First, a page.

A Year Later: Staus Amayuka Spring

December, 2017

We are now enjoying using safe water from the spring which is now our only safe source available in this area. Water related diseases that previously disturbed us are now gone.

A Year Later: Staus Amayuka Spring

A year ago, generous donors helped build a protected spring for the Emmumbia Community in Western Kenya. Because of these gifts and the contributions of our monthly donors, partners are able to visit project sites throughout the year, strengthening relationships with communities and evaluating the actual water project. These consistent visits allow us to learn vital lessons and hear amazing stories – we’re excited to share this one from our partner, Wilson Kipchoge, with you.

In some communities, access to clean water changes the entire landscape in a visible way. Protection of the Staus Amayuku spring has done precisely that in Emmumbia village.  Wilson Kipchoge, a field officer for WEWASAFO,  provides a picture of the work that the people of Emmumbia have done: “As you enter into this community, you are welcomed by the clean environment full of flowers, trees, and improvised hand washing stations. The community members are now able to access safe water and sound sanitation. All these changes are attributed to the fact that TWP was able to protect the spring and also provide the sanitation platforms.”

Emily Okonda, a secretary in the village notes that this is their only protected water source, and that access to clean water paired with their diligence in maintaining a sanitary and hygienic environment has practically eradicated many of the sicknesses that were previously disturbing them.  She points to the ripple effects of clean water, leading to improved health, and then to even more opportunities. Emily shares, “People concentrate on developmental activities that improve on their living standards because they previously used to spend a lot of money on treatment of diseases.”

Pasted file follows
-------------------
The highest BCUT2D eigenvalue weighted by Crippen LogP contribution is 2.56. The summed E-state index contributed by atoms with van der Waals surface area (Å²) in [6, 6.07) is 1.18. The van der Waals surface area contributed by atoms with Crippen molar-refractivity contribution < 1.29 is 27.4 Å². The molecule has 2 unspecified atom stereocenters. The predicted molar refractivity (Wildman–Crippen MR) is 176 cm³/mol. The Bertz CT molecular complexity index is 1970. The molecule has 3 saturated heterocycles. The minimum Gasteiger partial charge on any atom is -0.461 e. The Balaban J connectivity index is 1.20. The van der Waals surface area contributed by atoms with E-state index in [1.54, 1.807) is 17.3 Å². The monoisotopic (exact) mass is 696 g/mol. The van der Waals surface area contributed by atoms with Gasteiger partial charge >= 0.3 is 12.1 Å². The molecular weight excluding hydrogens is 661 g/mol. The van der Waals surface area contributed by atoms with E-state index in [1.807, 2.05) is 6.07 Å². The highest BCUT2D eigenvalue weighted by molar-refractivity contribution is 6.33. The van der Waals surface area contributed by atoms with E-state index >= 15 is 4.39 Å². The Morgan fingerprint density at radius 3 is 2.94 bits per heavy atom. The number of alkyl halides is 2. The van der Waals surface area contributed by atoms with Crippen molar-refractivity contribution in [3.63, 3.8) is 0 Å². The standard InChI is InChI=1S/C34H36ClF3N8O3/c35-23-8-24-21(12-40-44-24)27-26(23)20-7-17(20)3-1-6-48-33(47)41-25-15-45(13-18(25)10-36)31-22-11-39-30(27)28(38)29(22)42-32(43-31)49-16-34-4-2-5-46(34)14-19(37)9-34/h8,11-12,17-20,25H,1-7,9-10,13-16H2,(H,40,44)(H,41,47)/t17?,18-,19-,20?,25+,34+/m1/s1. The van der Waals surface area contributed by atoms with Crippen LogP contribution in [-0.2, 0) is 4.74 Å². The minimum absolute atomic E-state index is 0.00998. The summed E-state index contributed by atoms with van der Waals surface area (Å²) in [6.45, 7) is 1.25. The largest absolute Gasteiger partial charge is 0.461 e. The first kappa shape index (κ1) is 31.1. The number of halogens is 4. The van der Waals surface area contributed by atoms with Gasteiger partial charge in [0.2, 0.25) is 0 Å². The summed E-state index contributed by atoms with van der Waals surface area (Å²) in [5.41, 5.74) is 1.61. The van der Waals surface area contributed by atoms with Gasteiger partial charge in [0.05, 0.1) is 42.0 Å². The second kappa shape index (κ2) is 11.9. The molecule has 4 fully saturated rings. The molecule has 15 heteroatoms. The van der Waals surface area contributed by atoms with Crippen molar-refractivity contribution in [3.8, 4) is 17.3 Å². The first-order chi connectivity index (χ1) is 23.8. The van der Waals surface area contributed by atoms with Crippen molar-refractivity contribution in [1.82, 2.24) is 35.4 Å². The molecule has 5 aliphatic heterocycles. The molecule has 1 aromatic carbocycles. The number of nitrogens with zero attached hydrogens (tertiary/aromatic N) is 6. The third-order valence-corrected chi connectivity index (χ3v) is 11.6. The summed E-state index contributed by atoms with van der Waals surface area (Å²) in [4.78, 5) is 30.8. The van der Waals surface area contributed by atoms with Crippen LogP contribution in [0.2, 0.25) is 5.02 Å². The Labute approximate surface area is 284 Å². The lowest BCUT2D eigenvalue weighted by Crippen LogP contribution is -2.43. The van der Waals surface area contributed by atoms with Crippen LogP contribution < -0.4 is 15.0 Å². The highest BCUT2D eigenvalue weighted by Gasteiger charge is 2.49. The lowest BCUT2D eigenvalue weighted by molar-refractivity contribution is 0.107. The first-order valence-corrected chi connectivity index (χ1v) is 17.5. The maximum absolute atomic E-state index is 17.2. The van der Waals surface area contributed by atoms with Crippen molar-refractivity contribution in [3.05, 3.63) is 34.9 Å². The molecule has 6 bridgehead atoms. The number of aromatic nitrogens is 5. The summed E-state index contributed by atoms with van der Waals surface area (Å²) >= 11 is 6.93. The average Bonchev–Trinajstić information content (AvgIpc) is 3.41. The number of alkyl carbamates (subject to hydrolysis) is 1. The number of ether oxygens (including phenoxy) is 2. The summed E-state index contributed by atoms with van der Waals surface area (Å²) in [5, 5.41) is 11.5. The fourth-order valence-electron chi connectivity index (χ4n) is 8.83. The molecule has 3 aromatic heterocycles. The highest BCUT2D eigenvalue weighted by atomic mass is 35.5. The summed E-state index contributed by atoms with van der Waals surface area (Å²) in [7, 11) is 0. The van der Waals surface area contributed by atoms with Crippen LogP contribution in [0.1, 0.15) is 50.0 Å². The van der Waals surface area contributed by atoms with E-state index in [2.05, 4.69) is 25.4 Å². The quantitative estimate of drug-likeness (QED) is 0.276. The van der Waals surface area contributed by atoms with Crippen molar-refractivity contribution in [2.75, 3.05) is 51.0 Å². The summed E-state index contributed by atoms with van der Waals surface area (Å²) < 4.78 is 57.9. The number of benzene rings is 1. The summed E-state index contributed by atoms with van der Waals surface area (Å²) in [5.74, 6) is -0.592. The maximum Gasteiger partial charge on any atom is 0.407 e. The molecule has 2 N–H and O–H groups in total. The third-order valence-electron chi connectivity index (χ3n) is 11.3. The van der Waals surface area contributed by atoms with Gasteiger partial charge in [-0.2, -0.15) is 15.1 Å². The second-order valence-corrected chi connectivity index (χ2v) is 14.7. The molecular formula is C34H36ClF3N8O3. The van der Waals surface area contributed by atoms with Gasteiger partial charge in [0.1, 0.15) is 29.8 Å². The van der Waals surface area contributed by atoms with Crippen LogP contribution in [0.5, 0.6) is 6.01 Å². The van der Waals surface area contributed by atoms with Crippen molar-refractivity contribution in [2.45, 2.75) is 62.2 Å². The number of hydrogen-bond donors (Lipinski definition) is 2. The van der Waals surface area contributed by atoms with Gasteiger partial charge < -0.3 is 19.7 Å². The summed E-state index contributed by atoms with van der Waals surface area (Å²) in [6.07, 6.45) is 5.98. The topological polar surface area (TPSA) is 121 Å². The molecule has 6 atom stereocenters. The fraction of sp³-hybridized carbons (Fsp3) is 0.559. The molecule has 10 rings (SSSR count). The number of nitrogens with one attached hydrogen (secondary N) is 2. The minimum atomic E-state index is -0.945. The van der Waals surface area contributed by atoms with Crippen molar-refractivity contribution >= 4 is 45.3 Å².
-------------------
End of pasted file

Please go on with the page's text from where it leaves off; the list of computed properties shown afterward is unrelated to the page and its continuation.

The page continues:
Emily and Jemimah at their clean water source.

Because fetching water is primarily the responsibility of women and children in the village, they experience the greatest benefit with a nearby protected water source.  Jemimah Atieno, age 14, provides insight into significant changes in her daily life, stating, “I nowadays go to school confidently with no risk of getting sick because I carry my own safe water from the spring. The spring is cemented and thus we step on a safer floor without fear of being attacked by poisonous insects and even snakes that are found in water.” Girls like Jemimah are now able to devote more time to school, and we are confident that the entire region will witness the strength and growth that these youth bring to community life.

The WEWASAFO team will continue to walk alongside this community through consistent monitoring visits. We are excited to stay in touch with this community and to report back more positive stories.

The Water Project and our partners are committed to consistent monitoring of each water source. Our monitoring and evaluation program, made possible by monthly donors, allows us to visit communities up to 4 times a year. Read more about our program and how you can help.

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